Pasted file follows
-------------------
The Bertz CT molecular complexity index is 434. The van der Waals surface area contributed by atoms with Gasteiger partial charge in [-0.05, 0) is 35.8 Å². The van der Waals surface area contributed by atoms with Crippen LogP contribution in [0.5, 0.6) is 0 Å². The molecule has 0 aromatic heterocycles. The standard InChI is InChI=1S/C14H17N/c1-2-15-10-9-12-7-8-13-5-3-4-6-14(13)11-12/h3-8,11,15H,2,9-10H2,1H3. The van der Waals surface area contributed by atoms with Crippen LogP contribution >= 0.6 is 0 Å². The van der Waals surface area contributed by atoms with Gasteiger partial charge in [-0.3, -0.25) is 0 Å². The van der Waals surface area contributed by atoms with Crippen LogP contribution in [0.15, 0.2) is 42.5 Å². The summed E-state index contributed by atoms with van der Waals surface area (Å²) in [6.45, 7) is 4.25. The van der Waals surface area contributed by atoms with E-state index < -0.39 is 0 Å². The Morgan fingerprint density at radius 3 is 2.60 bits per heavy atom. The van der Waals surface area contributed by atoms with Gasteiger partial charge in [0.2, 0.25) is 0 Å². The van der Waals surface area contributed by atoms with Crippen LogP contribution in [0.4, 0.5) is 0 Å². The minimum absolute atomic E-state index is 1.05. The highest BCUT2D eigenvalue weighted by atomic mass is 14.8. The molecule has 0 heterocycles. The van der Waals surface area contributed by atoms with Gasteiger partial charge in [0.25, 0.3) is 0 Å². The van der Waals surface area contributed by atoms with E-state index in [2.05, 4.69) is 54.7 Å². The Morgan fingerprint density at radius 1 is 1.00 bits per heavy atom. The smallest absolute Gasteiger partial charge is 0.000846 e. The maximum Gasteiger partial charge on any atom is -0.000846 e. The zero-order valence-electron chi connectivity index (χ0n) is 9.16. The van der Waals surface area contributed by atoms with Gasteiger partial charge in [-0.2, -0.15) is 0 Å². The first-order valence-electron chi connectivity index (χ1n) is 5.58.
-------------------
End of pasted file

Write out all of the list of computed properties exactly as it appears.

The Bertz CT molecular complexity index is 434. The van der Waals surface area contributed by atoms with Gasteiger partial charge in [-0.05, 0) is 35.8 Å². The van der Waals surface area contributed by atoms with Crippen LogP contribution in [0.5, 0.6) is 0 Å². The molecule has 0 aromatic heterocycles. The standard InChI is InChI=1S/C14H17N/c1-2-15-10-9-12-7-8-13-5-3-4-6-14(13)11-12/h3-8,11,15H,2,9-10H2,1H3. The van der Waals surface area contributed by atoms with Crippen LogP contribution >= 0.6 is 0 Å². The van der Waals surface area contributed by atoms with Gasteiger partial charge in [-0.3, -0.25) is 0 Å². The van der Waals surface area contributed by atoms with Crippen LogP contribution in [0.15, 0.2) is 42.5 Å². The summed E-state index contributed by atoms with van der Waals surface area (Å²) in [6.45, 7) is 4.25. The van der Waals surface area contributed by atoms with E-state index < -0.39 is 0 Å². The Morgan fingerprint density at radius 3 is 2.60 bits per heavy atom. The van der Waals surface area contributed by atoms with Gasteiger partial charge in [0.2, 0.25) is 0 Å². The van der Waals surface area contributed by atoms with Crippen LogP contribution in [0.4, 0.5) is 0 Å². The minimum absolute atomic E-state index is 1.05. The highest BCUT2D eigenvalue weighted by atomic mass is 14.8. The molecule has 0 heterocycles. The van der Waals surface area contributed by atoms with Gasteiger partial charge in [0.25, 0.3) is 0 Å². The van der Waals surface area contributed by atoms with E-state index in [2.05, 4.69) is 54.7 Å². The Morgan fingerprint density at radius 1 is 1.00 bits per heavy atom. The smallest absolute Gasteiger partial charge is 0.000846 e. The maximum Gasteiger partial charge on any atom is -0.000846 e. The zero-order valence-electron chi connectivity index (χ0n) is 9.16. The van der Waals surface area contributed by atoms with Gasteiger partial charge in [-0.2, -0.15) is 0 Å². The first-order valence-electron chi connectivity index (χ1n) is 5.58.